Member Biography

Horace Llewellyn Seymour
(1882.06.11 – 1940.04.21)
Commission #048 (1912.04.15)

By the death of Mr. H.L. Seymour, Canada has lost one of her outstanding town planners.

Mr. Seymour was born at Burford, Ontario, in 1882, but later moved with his family to Toronto where he attended high school and university.

In 1903 he graduated from the SPS, Toronto University, and in June of that same year, he joined the staff of the Topographical Survey, Department of the Interior at Ottawa, where he remained until May 1907.

In 1906, Mr. Seymour qualified as a Dominion Land Surveyor and in that capacity he was in charge of survey parties engaged in the subdivision of townships in the western provinces during the years 1907 to 1910 inclusive.

In 1908, he qualified as a provincial land surveyor for Ontario. Later, he similarly qualified for Alberta, Saskatchewan, and Nova Scotia.

In 1912, he returned to Toronto University for post-graduate work and received the degrees of B.A.Sc. (Honours) and C.E.

During the War, he was Assistant to Mr. Thomas Adams, Federal Town Planning Adviser, and was engaged under his direction in the replanning of the devastated area in Halifax. Following this, he was three years in Vancouver as resident engineer for the Town Planning Commission. It is interesting to note that the report prepared on this work was used as a textbook in Canada on the subject of town planning.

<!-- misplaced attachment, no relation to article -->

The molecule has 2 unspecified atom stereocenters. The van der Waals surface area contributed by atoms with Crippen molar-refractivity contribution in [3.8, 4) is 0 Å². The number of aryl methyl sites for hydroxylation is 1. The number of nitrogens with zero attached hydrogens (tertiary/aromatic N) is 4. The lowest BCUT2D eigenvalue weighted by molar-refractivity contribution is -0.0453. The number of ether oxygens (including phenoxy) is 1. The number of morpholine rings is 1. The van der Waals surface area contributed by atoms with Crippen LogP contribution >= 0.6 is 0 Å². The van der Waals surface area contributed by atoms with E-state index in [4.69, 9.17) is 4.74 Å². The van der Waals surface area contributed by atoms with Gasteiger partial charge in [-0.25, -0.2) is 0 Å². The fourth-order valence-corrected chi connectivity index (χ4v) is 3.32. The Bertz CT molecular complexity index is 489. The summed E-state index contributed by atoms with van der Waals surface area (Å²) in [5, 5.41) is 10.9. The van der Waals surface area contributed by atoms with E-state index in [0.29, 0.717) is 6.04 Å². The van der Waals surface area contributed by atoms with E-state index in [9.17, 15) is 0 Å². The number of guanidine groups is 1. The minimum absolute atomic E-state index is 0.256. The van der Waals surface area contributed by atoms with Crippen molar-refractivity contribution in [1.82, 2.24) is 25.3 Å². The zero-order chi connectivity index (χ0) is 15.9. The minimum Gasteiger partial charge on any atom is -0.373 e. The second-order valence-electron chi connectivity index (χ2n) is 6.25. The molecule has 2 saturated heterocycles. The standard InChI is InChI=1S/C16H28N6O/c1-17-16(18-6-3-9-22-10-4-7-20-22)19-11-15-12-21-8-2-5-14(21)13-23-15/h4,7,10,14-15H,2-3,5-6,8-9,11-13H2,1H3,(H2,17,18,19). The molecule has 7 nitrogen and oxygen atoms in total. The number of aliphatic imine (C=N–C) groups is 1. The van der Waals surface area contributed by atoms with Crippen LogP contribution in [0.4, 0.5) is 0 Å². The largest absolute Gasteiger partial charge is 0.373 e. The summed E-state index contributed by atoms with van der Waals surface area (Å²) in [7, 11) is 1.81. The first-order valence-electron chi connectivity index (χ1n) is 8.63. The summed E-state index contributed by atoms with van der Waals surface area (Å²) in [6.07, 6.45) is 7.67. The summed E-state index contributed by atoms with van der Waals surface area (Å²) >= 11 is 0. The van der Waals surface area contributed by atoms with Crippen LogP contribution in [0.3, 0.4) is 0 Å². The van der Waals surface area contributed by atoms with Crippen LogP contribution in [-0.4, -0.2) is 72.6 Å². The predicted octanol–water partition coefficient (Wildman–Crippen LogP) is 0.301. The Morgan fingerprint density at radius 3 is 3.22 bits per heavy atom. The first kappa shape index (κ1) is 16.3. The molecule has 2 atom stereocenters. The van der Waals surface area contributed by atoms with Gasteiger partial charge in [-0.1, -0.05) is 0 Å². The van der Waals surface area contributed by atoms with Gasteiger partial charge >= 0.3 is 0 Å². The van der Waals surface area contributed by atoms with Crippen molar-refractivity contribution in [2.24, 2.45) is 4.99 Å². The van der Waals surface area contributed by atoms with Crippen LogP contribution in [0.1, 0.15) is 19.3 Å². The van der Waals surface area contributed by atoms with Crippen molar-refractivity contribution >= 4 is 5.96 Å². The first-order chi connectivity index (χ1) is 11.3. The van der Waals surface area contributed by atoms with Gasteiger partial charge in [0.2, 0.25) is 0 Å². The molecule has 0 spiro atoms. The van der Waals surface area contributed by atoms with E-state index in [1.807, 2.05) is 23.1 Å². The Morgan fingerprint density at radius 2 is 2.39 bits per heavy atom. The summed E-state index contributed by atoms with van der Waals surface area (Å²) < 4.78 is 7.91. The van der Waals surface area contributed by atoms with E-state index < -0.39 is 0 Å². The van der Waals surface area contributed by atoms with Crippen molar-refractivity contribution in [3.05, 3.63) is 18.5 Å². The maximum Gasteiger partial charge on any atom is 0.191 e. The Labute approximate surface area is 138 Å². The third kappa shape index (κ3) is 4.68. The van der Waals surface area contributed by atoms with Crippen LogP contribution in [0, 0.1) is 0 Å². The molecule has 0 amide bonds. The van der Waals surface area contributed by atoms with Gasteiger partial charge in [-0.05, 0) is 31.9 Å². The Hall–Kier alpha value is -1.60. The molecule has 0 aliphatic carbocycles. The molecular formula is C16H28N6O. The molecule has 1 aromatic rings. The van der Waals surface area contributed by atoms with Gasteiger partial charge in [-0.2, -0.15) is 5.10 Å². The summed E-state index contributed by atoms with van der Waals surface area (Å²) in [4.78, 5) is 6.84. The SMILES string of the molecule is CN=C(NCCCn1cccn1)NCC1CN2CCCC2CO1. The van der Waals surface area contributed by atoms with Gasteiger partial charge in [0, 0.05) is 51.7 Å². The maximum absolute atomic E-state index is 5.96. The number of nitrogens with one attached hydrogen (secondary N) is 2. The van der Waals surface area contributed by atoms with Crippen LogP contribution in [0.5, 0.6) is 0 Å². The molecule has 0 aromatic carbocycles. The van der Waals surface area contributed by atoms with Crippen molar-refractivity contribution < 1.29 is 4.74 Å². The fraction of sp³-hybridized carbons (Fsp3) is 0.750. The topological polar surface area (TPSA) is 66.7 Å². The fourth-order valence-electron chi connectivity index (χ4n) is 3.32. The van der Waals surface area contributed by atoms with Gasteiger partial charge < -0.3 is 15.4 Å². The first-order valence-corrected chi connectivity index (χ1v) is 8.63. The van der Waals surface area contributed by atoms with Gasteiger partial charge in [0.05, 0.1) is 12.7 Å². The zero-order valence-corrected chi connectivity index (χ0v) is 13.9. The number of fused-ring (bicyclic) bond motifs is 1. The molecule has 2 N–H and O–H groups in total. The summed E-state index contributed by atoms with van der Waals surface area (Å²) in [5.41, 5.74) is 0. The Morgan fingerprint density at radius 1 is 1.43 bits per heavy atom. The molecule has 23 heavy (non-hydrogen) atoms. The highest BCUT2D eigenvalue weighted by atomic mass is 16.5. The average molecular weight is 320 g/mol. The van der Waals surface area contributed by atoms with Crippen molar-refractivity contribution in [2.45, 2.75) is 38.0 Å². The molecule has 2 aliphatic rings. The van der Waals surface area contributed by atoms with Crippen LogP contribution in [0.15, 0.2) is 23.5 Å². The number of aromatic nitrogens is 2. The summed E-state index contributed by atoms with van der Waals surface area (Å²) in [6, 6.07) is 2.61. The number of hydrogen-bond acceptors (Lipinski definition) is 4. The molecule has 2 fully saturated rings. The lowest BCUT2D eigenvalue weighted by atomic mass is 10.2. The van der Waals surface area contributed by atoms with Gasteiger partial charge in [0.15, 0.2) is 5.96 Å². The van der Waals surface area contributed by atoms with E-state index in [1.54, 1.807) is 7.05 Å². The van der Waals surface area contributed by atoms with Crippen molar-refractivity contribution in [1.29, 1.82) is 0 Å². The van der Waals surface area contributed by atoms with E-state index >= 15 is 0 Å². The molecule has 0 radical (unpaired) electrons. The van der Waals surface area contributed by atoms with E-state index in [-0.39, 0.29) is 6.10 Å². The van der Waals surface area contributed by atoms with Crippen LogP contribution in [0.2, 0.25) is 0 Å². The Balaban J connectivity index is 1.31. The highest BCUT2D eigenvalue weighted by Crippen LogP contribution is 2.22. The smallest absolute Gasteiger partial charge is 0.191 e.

In 1925 and 1926, he was in South America surveying for an oil company, and while there was engaged by the City of Maracaibo, Venezuela, to prepare a plan for the proper development of that city.

From 1929 to 1932, he was Director of Town Planning for the province of Alberta. He was also one of the founders of the Town Planning Institute of Canada and was one of its first presidents.

He drafted the New Brunswick Town Planning Act in 1936 and a similar act for Nova Scotia in 1939. He had, in fact, practiced as engineer, surveyor or town planner in all of the provinces in Canada except Prince Edward Island.

During 1939, he was working with the commissions of Fort William and Port Arthur, and had succeeded in having ratified a town planning scheme to be undertaken jointly by both cities. This work was interrupted by his sudden death in April 1940.

H.G. Barber, Association of Ontario Land Surveyors